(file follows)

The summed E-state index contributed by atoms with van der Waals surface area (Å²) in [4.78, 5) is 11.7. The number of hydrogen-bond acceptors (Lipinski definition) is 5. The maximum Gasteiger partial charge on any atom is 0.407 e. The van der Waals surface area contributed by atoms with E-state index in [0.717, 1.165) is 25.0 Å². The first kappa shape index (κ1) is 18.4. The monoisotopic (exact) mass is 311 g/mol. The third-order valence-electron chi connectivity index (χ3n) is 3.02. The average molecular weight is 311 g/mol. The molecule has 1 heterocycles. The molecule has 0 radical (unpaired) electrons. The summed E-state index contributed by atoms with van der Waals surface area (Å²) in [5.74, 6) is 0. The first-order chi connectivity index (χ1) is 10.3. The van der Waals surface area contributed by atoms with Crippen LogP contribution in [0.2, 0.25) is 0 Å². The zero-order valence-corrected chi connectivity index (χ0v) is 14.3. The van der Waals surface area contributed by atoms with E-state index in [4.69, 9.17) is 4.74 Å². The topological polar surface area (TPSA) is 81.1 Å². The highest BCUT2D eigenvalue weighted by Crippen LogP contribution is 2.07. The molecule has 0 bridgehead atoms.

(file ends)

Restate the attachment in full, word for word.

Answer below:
The summed E-state index contributed by atoms with van der Waals surface area (Å²) in [4.78, 5) is 11.7. The number of hydrogen-bond acceptors (Lipinski definition) is 5. The maximum Gasteiger partial charge on any atom is 0.407 e. The van der Waals surface area contributed by atoms with E-state index in [0.717, 1.165) is 25.0 Å². The first kappa shape index (κ1) is 18.4. The monoisotopic (exact) mass is 311 g/mol. The third-order valence-electron chi connectivity index (χ3n) is 3.02. The average molecular weight is 311 g/mol. The molecule has 1 heterocycles. The molecule has 0 radical (unpaired) electrons. The summed E-state index contributed by atoms with van der Waals surface area (Å²) in [5.74, 6) is 0. The first-order chi connectivity index (χ1) is 10.3. The van der Waals surface area contributed by atoms with Crippen LogP contribution in [0.2, 0.25) is 0 Å². The zero-order valence-corrected chi connectivity index (χ0v) is 14.3. The van der Waals surface area contributed by atoms with E-state index in [4.69, 9.17) is 4.74 Å². The topological polar surface area (TPSA) is 81.1 Å². The highest BCUT2D eigenvalue weighted by Crippen LogP contribution is 2.07. The molecule has 0 bridgehead atoms.